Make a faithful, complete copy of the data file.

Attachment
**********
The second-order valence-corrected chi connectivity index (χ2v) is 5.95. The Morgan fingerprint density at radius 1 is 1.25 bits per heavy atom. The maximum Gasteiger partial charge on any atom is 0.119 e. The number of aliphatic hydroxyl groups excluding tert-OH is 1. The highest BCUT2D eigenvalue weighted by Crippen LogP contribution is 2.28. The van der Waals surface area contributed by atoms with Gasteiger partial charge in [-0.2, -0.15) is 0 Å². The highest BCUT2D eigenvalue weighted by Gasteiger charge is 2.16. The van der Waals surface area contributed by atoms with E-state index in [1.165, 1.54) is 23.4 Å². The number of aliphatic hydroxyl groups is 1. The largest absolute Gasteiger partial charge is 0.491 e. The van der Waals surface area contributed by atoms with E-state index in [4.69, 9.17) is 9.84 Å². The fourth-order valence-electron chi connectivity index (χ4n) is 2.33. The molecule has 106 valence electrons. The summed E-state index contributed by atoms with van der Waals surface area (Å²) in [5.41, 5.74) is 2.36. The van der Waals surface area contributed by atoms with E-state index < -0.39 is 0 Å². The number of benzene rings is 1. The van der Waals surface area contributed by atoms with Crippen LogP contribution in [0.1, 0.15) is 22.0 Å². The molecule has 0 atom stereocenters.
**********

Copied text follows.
The second-order valence-corrected chi connectivity index (χ2v) is 5.95. The Morgan fingerprint density at radius 1 is 1.25 bits per heavy atom. The maximum Gasteiger partial charge on any atom is 0.119 e. The number of aliphatic hydroxyl groups excluding tert-OH is 1. The highest BCUT2D eigenvalue weighted by Crippen LogP contribution is 2.28. The van der Waals surface area contributed by atoms with Gasteiger partial charge in [-0.2, -0.15) is 0 Å². The highest BCUT2D eigenvalue weighted by Gasteiger charge is 2.16. The van der Waals surface area contributed by atoms with E-state index in [1.165, 1.54) is 23.4 Å². The number of aliphatic hydroxyl groups is 1. The largest absolute Gasteiger partial charge is 0.491 e. The van der Waals surface area contributed by atoms with E-state index in [4.69, 9.17) is 9.84 Å². The fourth-order valence-electron chi connectivity index (χ4n) is 2.33. The molecule has 106 valence electrons. The summed E-state index contributed by atoms with van der Waals surface area (Å²) in [5.41, 5.74) is 2.36. The van der Waals surface area contributed by atoms with E-state index < -0.39 is 0 Å². The number of benzene rings is 1. The van der Waals surface area contributed by atoms with Crippen LogP contribution in [0.1, 0.15) is 22.0 Å². The molecule has 0 atom stereocenters.